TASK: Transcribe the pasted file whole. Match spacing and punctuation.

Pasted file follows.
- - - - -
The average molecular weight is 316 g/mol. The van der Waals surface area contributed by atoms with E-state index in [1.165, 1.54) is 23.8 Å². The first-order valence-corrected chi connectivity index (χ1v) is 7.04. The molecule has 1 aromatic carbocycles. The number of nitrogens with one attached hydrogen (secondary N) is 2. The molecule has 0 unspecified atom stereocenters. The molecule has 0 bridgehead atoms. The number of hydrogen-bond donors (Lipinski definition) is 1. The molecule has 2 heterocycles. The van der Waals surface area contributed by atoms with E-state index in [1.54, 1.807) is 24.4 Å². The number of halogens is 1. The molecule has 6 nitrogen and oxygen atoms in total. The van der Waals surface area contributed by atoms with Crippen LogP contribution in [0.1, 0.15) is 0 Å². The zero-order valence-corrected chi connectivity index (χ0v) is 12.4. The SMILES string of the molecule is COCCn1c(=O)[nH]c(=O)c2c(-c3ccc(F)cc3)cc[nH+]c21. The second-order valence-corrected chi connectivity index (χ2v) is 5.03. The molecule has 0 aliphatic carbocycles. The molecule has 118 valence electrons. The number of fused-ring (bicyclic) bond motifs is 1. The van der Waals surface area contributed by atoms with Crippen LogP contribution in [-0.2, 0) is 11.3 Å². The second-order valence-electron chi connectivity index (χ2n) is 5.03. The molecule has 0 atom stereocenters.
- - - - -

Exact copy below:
The average molecular weight is 316 g/mol. The van der Waals surface area contributed by atoms with E-state index in [1.165, 1.54) is 23.8 Å². The first-order valence-corrected chi connectivity index (χ1v) is 7.04. The molecule has 1 aromatic carbocycles. The number of nitrogens with one attached hydrogen (secondary N) is 2. The molecule has 0 unspecified atom stereocenters. The molecule has 0 bridgehead atoms. The number of hydrogen-bond donors (Lipinski definition) is 1. The molecule has 2 heterocycles. The van der Waals surface area contributed by atoms with E-state index in [1.54, 1.807) is 24.4 Å². The number of halogens is 1. The molecule has 6 nitrogen and oxygen atoms in total. The van der Waals surface area contributed by atoms with Crippen LogP contribution in [0.1, 0.15) is 0 Å². The zero-order valence-corrected chi connectivity index (χ0v) is 12.4. The SMILES string of the molecule is COCCn1c(=O)[nH]c(=O)c2c(-c3ccc(F)cc3)cc[nH+]c21. The second-order valence-corrected chi connectivity index (χ2v) is 5.03. The molecule has 0 aliphatic carbocycles. The molecule has 118 valence electrons. The number of fused-ring (bicyclic) bond motifs is 1. The van der Waals surface area contributed by atoms with Crippen LogP contribution in [-0.2, 0) is 11.3 Å². The second-order valence-electron chi connectivity index (χ2n) is 5.03. The molecule has 0 atom stereocenters.